A superb 75 from Harry Brook and some big hitting from tailender Mark Wood earned England a pulsating three-wicket victory in the third Ashes test on Sunday, dragging the hosts back into contention in the series in breathless fashion.

The omens were good for England as they looked to resurrect their Ashes campaign, given that the last five international test matches at Headingley had all be won by the team fielding first, with three of those spectacular fourth-innings run chases.

Needing 224 more runs at the start of day four therefore seemed like a more than gettable total to secure the win to stop Australia retaining the Ashes with two matches to spare.

After Joe Root departed prior to lunch, followed by captain Ben Stokes early in the afternoon session, the writing appeared to be on the wall, but Brook’s brave innings got England within touching distance.

Wood’s 16 from eight balls and the steadying head of Chris Woakes saw the hosts home, sparking dramatic scenes of celebration in Leeds after a match where the pendulum swung hour by hour.

Each test in this series has been gripping in its own right, with day four at Headingley no different. England are still up against it in their attempts to win the Ashes, with no side coming back to win the series after being 2-0 down since 1936-37.

The fact that they are back in with a shout is mission accomplished, for now.

“Not good for the old age stuff is it?” Stokes said. “It’s completely different when it’s out of your control. I just sat up there thinking about what would I be doing if I was out there. Brooky controlled the game very, very well.

“I think that knock (from Brook) was under the pressure and the circumstance of where we are in the series.

“I’m just tired, it’s been draining.”


Supporters headed to Headingley on day four hoping for more heroics from captain Stokes on the ground where his incredible 135 not out earned England a dramatic victory over their old foes in 2019.

Resuming the day on 27-0 overnight, Ben Duckett fell early after looking in good touch, with returning all-rounder Moeen Ali quickly following him back to the pavilion.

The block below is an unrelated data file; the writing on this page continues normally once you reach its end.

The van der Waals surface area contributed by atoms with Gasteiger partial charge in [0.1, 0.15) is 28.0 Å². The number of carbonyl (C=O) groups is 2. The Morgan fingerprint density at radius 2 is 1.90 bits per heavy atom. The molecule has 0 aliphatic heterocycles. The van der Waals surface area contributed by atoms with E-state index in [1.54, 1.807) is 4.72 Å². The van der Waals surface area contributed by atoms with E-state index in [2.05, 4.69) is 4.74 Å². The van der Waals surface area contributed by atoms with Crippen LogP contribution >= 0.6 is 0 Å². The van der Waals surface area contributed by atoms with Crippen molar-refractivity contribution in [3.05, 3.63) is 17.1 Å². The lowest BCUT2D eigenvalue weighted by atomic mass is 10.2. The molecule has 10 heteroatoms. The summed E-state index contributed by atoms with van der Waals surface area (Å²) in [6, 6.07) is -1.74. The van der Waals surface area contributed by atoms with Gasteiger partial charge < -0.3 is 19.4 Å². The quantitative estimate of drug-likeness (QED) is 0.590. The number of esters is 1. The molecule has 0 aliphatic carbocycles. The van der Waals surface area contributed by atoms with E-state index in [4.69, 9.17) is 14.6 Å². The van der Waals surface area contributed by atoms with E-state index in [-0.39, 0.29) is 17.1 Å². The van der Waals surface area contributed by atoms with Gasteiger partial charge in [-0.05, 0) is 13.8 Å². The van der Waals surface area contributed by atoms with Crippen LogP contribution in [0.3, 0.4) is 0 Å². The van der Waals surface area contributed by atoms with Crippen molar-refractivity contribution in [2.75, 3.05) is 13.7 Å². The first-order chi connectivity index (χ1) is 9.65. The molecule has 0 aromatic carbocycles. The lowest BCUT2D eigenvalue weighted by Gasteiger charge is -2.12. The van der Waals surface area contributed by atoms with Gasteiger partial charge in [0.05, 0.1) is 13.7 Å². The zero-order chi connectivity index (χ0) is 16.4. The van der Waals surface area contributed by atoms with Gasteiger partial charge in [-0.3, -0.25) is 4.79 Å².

But even at that point, with Stokes at the crease, on the back of a battling 80 in the first innings and another century in the last test at Lord’s, they still seemed in a strong position.

Root, ranked fifth in the world test batting rankings, then fell to a poor shot just before lunch to shift the momentum once more.

Stokes’s dismissal early in the afternoon session gave even more impetus to Australia, with Jonny Bairstow next to go to put the tourists on the brink of the series win.

Brook carried the England resistance, reaching his half-century off 57 balls — his ninth score of 50 or more for England in just 10 tests.

Scoring at a rapid rate has been Brook’s calling card since he came into the England side. He passed 1,000 test runs in 1,058 balls during his innings — faster than any other batter in test history.

He could not steer his team through to the end, looping a catch into the hands of Pat Cummins, but Woakes stayed calm with a crucial 32, with a big six from Wood getting England closer to the total.

It was Woakes who hit the winning runs, ensuring it is all to play for in the fourth test in Manchester in two weeks’ time, in one of the most dramatic Ashes series in living memory.

“There were a few moments that went back and forth and that was each day really,” Cummins said. “On the first day we lost six for 20-odd and yesterday the sun was out and we probably missed an opportunity. It was just a couple of key moments.

“It seems like a series where one session swings in one team’s favour and then the next session the other team picks it up. I wouldn’t mind a stress-free one!”